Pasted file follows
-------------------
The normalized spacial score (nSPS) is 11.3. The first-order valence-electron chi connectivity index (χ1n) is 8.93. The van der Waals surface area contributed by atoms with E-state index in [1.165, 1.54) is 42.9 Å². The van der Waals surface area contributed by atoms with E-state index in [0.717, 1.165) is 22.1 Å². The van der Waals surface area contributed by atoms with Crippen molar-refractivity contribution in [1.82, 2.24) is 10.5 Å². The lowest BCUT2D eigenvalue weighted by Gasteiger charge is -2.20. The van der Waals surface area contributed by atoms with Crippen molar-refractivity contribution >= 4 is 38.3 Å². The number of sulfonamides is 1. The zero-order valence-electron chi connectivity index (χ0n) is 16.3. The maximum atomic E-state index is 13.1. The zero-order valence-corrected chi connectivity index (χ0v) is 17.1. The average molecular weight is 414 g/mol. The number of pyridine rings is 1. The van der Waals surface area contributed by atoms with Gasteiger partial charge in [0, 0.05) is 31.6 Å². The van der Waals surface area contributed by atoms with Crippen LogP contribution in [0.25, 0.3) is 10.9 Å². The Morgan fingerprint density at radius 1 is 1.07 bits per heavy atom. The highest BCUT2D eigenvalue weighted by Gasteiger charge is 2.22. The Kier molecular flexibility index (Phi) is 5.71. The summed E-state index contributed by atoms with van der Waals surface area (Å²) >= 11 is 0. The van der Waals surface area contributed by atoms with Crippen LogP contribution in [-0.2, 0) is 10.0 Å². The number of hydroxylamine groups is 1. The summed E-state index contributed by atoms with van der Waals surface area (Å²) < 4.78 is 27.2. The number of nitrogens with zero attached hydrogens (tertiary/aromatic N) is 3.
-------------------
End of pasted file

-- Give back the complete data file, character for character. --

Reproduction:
The normalized spacial score (nSPS) is 11.3. The first-order valence-electron chi connectivity index (χ1n) is 8.93. The van der Waals surface area contributed by atoms with E-state index in [1.165, 1.54) is 42.9 Å². The van der Waals surface area contributed by atoms with E-state index in [0.717, 1.165) is 22.1 Å². The van der Waals surface area contributed by atoms with Crippen molar-refractivity contribution in [1.82, 2.24) is 10.5 Å². The lowest BCUT2D eigenvalue weighted by Gasteiger charge is -2.20. The van der Waals surface area contributed by atoms with Crippen molar-refractivity contribution >= 4 is 38.3 Å². The number of sulfonamides is 1. The zero-order valence-electron chi connectivity index (χ0n) is 16.3. The maximum atomic E-state index is 13.1. The zero-order valence-corrected chi connectivity index (χ0v) is 17.1. The average molecular weight is 414 g/mol. The number of pyridine rings is 1. The van der Waals surface area contributed by atoms with Gasteiger partial charge in [0, 0.05) is 31.6 Å². The van der Waals surface area contributed by atoms with Crippen LogP contribution in [0.25, 0.3) is 10.9 Å². The Morgan fingerprint density at radius 1 is 1.07 bits per heavy atom. The highest BCUT2D eigenvalue weighted by Gasteiger charge is 2.22. The Kier molecular flexibility index (Phi) is 5.71. The summed E-state index contributed by atoms with van der Waals surface area (Å²) >= 11 is 0. The van der Waals surface area contributed by atoms with Crippen LogP contribution in [-0.2, 0) is 10.0 Å². The number of hydroxylamine groups is 1. The summed E-state index contributed by atoms with van der Waals surface area (Å²) < 4.78 is 27.2. The number of nitrogens with zero attached hydrogens (tertiary/aromatic N) is 3.